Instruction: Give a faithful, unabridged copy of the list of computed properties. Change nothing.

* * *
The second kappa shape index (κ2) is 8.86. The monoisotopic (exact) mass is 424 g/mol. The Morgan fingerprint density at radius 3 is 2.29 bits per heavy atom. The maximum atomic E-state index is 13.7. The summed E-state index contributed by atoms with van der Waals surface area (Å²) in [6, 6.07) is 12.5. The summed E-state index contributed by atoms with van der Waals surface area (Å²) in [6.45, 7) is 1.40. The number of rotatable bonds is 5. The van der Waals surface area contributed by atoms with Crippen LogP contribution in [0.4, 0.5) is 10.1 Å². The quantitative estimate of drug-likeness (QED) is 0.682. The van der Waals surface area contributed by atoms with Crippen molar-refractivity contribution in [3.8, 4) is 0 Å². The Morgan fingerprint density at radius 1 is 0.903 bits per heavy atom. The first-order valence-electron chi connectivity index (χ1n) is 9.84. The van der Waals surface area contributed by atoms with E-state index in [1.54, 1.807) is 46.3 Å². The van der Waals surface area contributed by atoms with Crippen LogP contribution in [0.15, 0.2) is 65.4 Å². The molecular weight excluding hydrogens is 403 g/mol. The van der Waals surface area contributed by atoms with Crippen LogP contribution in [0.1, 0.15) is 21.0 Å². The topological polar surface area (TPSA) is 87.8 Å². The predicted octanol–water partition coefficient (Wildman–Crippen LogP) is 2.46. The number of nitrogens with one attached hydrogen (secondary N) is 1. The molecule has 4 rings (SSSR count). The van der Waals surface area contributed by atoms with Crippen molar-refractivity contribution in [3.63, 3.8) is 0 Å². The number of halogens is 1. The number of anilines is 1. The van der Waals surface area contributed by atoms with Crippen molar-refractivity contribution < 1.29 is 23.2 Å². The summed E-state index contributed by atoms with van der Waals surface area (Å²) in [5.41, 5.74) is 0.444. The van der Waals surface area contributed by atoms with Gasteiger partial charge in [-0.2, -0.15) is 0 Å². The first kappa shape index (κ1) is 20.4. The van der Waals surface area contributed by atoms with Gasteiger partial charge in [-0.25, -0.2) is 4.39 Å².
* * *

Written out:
The second kappa shape index (κ2) is 8.86. The monoisotopic (exact) mass is 424 g/mol. The Morgan fingerprint density at radius 3 is 2.29 bits per heavy atom. The maximum atomic E-state index is 13.7. The summed E-state index contributed by atoms with van der Waals surface area (Å²) in [6, 6.07) is 12.5. The summed E-state index contributed by atoms with van der Waals surface area (Å²) in [6.45, 7) is 1.40. The number of rotatable bonds is 5. The van der Waals surface area contributed by atoms with Crippen LogP contribution in [0.4, 0.5) is 10.1 Å². The quantitative estimate of drug-likeness (QED) is 0.682. The van der Waals surface area contributed by atoms with Crippen molar-refractivity contribution in [3.8, 4) is 0 Å². The Morgan fingerprint density at radius 1 is 0.903 bits per heavy atom. The first-order valence-electron chi connectivity index (χ1n) is 9.84. The van der Waals surface area contributed by atoms with E-state index in [1.54, 1.807) is 46.3 Å². The van der Waals surface area contributed by atoms with Crippen LogP contribution in [0.15, 0.2) is 65.4 Å². The molecular weight excluding hydrogens is 403 g/mol. The van der Waals surface area contributed by atoms with Crippen LogP contribution in [0.1, 0.15) is 21.0 Å². The topological polar surface area (TPSA) is 87.8 Å². The predicted octanol–water partition coefficient (Wildman–Crippen LogP) is 2.46. The number of nitrogens with one attached hydrogen (secondary N) is 1. The molecule has 4 rings (SSSR count). The van der Waals surface area contributed by atoms with Crippen molar-refractivity contribution in [3.63, 3.8) is 0 Å². The number of halogens is 1. The number of anilines is 1. The van der Waals surface area contributed by atoms with Crippen molar-refractivity contribution < 1.29 is 23.2 Å². The summed E-state index contributed by atoms with van der Waals surface area (Å²) in [5.41, 5.74) is 0.444. The van der Waals surface area contributed by atoms with Gasteiger partial charge in [-0.2, -0.15) is 0 Å². The first kappa shape index (κ1) is 20.4. The van der Waals surface area contributed by atoms with Gasteiger partial charge in [-0.25, -0.2) is 4.39 Å².